From airlines struggling with shortages of workers, especially pilots, to a rapid upturn in air traffic levels, strikes and coronavirus-related staff absences, travelling in Europe and the U.S is continuing to be problematic as the Northern Hemisphere summer kicks on.
These kinds of headlines are sadly becoming an all too familiar reality at the moment.
Airlines cancelled more than 1,500 flights in the U.S. on Thursday, one of the worst days yet for travel as the peak summer vacation season heats up.
According to tracking service FlightAware, more than one-third of LaGuardia Airport in New York, more than one-third of all flights were scrubbed, and more than one-fourth of flights were dropped at nearby Newark Liberty airport in New Jersey.
The cancellations came less than three weeks after airlines kicked off the summer travel season by cancelling about 2,800 flights in five days around the Memorial Day holiday weekend.
Airlines are struggling with shortages of workers, especially pilots, hurting their ability to operate all their planned flights. Pilot unions at Delta, American and Southwest have said their airlines were too slow to replace pilots who retired or took leaves of absence during the early part of the pandemic.
Concern about flight problems comes as the number of air travellers in the U.S. pushes above 2.2 million a day. That is still about 300,000 fewer per day than in mid-June 2019; crowds will grow over the next several weeks and almost certainly break the pandemic-era record set on the Sunday after Thanksgiving last year.
Last weekend, the Biden administration dropped a 16-month requirement that people test negative for COVID-19 before boarding a flight to the U.S.
That decision is expected to boost international travel — United Airlines said Monday that it saw an immediate increase in searches for overseas flights.
London’s Gatwick airport said on Friday it would limit the number of flights during the summer travel season in light of continuing labour shortages, which will force airlines to cancel some flights.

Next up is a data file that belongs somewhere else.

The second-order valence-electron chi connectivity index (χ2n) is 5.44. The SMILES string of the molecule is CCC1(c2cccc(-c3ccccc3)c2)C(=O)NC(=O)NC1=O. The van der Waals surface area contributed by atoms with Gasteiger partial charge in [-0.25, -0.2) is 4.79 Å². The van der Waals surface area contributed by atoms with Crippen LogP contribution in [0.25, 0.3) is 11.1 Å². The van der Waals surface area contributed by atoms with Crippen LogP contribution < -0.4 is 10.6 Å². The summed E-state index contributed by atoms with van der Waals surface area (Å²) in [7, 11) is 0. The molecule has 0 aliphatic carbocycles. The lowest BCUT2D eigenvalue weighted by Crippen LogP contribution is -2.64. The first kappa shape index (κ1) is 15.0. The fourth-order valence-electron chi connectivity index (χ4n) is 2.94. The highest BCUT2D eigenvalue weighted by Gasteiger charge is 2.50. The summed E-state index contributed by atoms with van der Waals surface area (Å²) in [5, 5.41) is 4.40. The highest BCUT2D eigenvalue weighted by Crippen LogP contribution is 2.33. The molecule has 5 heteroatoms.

Britain’s second-largest airport will cap flights at 825 per day in July and 850 in August to avoid chaos and combat same-day airline cancellations, a decision it said comes after a rapid upturn in air traffic levels.
Airports around Europe have suffered from labour and logistics issues as passenger travel surged following the end of COVID-19 lockdowns, with British airports, in particular, facing chaos as a half-term school holiday coincided with the Platinum Jubilee holiday weekend.
Airlines including Lufthansa and EasyJet have announced plans to reduce flights this summer.
Earlier this month, Britain’s transport secretary, Grant Shapps, told airlines to stop selling tickets for flights they cannot staff after a spate of cancellations.
The Netherlands’ busiest airport is reining in flight departures over its busy summer period because shortages of security staff mean it cannot cope with the high demand as many families take to the skies for the first time since the coronavirus pandemic has eased.
The decision is likely to affect the vacation plans of thousands of travellers each day, the airport’s CEO said Thursday.
Amsterdam’s Schiphol Airport, one of Europe’s busiest, said in a statement that, on average, from July 7 until the end of the month, there are about 13,500 seats per day above the capacity that the airport’s security staff can handle. A decision on August flights will be taken later.
The airport, which saw lengthy delays and flight cancellations during school vacations last month, did not say how many flights a day it would have to cancel, saying some of the seats have not yet been sold, and passengers may be able to depart from different airports.
“It is, of course, frustrating,” CEO Dick Benschop told reporters. “Frustrating for the people concerned, families who have looked forward (to travelling); frustrating for airlines, the first real summer after COVID; frustrating for travel organisations and frustrating for us.”
Benschop said Schiphol had no choice but to act now.
“It is not responsible to go into the summer hoping for the best,” he said. “We are responsible for our passengers and staff and for their security and health.”
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